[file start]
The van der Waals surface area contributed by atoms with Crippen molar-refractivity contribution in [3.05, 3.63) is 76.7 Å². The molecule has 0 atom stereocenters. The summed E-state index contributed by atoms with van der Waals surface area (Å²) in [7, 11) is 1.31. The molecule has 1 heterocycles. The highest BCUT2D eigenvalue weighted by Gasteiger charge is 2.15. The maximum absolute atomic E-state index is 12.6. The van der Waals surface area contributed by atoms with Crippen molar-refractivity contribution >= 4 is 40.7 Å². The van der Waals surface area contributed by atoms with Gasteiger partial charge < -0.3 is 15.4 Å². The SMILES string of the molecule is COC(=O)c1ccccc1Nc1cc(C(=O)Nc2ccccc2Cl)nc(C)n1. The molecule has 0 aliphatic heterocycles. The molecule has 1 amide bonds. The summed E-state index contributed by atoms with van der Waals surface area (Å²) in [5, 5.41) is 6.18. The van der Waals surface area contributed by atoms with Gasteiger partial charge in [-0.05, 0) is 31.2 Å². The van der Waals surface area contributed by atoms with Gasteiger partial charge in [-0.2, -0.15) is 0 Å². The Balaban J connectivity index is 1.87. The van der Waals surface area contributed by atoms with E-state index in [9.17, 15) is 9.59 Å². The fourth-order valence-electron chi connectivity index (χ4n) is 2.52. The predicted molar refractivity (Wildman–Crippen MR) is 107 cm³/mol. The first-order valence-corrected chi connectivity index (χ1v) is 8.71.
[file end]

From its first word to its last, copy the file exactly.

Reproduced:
The van der Waals surface area contributed by atoms with Crippen molar-refractivity contribution in [3.05, 3.63) is 76.7 Å². The molecule has 0 atom stereocenters. The summed E-state index contributed by atoms with van der Waals surface area (Å²) in [7, 11) is 1.31. The molecule has 1 heterocycles. The highest BCUT2D eigenvalue weighted by Gasteiger charge is 2.15. The maximum absolute atomic E-state index is 12.6. The van der Waals surface area contributed by atoms with Crippen molar-refractivity contribution >= 4 is 40.7 Å². The van der Waals surface area contributed by atoms with Gasteiger partial charge < -0.3 is 15.4 Å². The SMILES string of the molecule is COC(=O)c1ccccc1Nc1cc(C(=O)Nc2ccccc2Cl)nc(C)n1. The molecule has 0 aliphatic heterocycles. The molecule has 1 amide bonds. The summed E-state index contributed by atoms with van der Waals surface area (Å²) in [5, 5.41) is 6.18. The van der Waals surface area contributed by atoms with Gasteiger partial charge in [-0.05, 0) is 31.2 Å². The van der Waals surface area contributed by atoms with Gasteiger partial charge in [-0.2, -0.15) is 0 Å². The Balaban J connectivity index is 1.87. The van der Waals surface area contributed by atoms with E-state index in [9.17, 15) is 9.59 Å². The fourth-order valence-electron chi connectivity index (χ4n) is 2.52. The predicted molar refractivity (Wildman–Crippen MR) is 107 cm³/mol. The first-order valence-corrected chi connectivity index (χ1v) is 8.71.